Top Ten Iftar Dishes
Ramadan or Ramzan commences with a month long of self purification rituals which includes the cleansing of the soul, the digestive system and the palate as well. In short, the devout Muslims throughout the world fast from dawn to dusk and eat before the sunrise or after the sunset. The ‘Iftar’ or breaking of fast at dusk is considered to be very important with several delicacies being prepared specially for the occasion. The traditional meals vary from region to region with the delicious dates of Arabia being highly coveted as the Prophet himself had chosen to break his daylong fast with a date and water before partaking other dishes. Let us now have a look at the top 10 significant food items that are preferred during Iftar.
Traditional Iftar Foods
Keep it simple is usually the motto during the month of fasting. However, people rejoice once the daybreak is over by feasting on various dishes prepared carefully, according to strict Islamic regulations. However, there is no single dish that can be pinpointed as the most traditional or must-have food. Every region has its own favorite which is often prepared at community kitchens or mosques and served to all pious Muslims.
A lightly spiced mixture of durham wheat blended together with chicken or lamb is usually eaten at most Iraqi and Quatari homes. It is easy on the stomach and helps to enliven the taste buds. Although a bit high on fat, the dish has plenty of dietary fiber which helps in digestion.
This is a refreshing garden salad containing fresh, juicy tomatoes, cucumbers and lettuce leaves. All very refreshing when eaten with a low cal dressing such as lemon juice. However, the deep fried croutons and the sweet pomegranate dressing, if used, may increase your calorie intake a little more than desired. Have it in moderation as Ramzan means no excesses and you will be able to savor every mouthful.
A popular Indonesian dessert that is eaten traditionally during buka puasa or opening of the fast.. It is made with palm sugar, coconut milk and a variety of vegetable starches usually tapioca, bananas or pumpkin or cassava. The dessert is a local favorite and is served cold during Iftar. It is extremely nutritious, albeit a trifle high on sugars which can be balanced if prepared with sugar substitutes.
4. Barbari Bread
This bread is a part of the traditional Persian Meal that is served across Iran for Iftar. It is usually served with Tabriz cheese made from goat milk or with the Greek feta cheese.
A unique bread that is baked only during Ramadan. It is very similar to the Italian Pizza and consists of the baked pide dough topped with lamb meat, chicken, beef, cheese or a variety of vegetables including potatoes.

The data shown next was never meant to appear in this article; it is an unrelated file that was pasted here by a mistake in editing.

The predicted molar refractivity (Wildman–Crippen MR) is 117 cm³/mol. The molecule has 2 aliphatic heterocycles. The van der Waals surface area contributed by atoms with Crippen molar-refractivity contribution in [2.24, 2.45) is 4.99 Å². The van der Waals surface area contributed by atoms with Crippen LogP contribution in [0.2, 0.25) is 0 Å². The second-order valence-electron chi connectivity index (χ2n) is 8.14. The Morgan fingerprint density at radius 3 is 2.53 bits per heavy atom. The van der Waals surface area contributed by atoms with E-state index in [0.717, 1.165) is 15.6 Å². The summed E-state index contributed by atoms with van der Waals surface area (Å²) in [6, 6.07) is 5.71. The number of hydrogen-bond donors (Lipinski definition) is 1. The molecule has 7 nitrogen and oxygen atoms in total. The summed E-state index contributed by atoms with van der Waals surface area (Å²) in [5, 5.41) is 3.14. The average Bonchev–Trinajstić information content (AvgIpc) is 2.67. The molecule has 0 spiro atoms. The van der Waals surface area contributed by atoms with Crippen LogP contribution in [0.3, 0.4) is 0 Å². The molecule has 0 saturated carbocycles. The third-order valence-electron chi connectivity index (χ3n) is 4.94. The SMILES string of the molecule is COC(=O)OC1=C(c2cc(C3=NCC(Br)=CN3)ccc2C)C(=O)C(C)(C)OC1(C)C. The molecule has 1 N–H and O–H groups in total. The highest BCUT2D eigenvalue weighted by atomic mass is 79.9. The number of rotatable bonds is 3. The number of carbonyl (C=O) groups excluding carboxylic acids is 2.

Ramadan is observed according to the Islamic tradition in the Muslim majority Russian states of Chechnya, Bashkortostan, Ingushetia, and adjoining areas. Kvass, a drink prepared from fermented rye bread is often used to wash down Russian delicacies like khinkali and beshbarmak. Strangely, the drink is not considered to be taboo during Ramzan despite its alcoholic content.
Batter fried vegetables are often enjoyed in the Indian subcontinent for Iftar. The local delicacies of samosas and jalebis are also extremely popular albeit not so nutritious. The deep fried veggies lose almost all their nutrients when dunked in a cauldron of hot oil but the taste of the hot fries make up for it with Muslims all over the subcontinent looking forward to them after a long day of fasting.
8. Nombu Kanji
This is a dish of rice cooked together with meat and vegetables and eaten widely across the South of India and Sri Lanka for Iftar. The consistency varies between a watery stew and a thick porridge according to taste. The dish is both filling as well as nutritious with almost equal amounts of carbohydrates, fat and proteins going into it.
This is a local delicacy, hugely popular in Bangladesh during the month of Ramdan. The crisply fried paratha or flatbread is stuffed with eggs and minced meat and can double up as a single dish dinner for the not so well off. However, the dish is not very healthy on account of being fried and it is best to eat it only occasionally.
Considered to be a century old delicacy, the kunafa is served religiously for Iftar in Egypt. Prepared with angel hair pasta, whipped cream and sugary syrup, this sweet dish is both filling as well as nutritious especially when liberally strewn with a handful of dry fruits like pistachios and cashew nuts along with raisins.
The meal of Iftar is enjoyed globally and has been widely accepted by people of other religious communities too. The US President as well as several other heads of State make it a point to host Iftar parties during the holy month of Ramadan. Although the array of dishes may or may not include the list above, the joyous occasion with its message of charity and purification unites people all over the world as much as the traditional food eaten during Iftar. Eid Mubarak!
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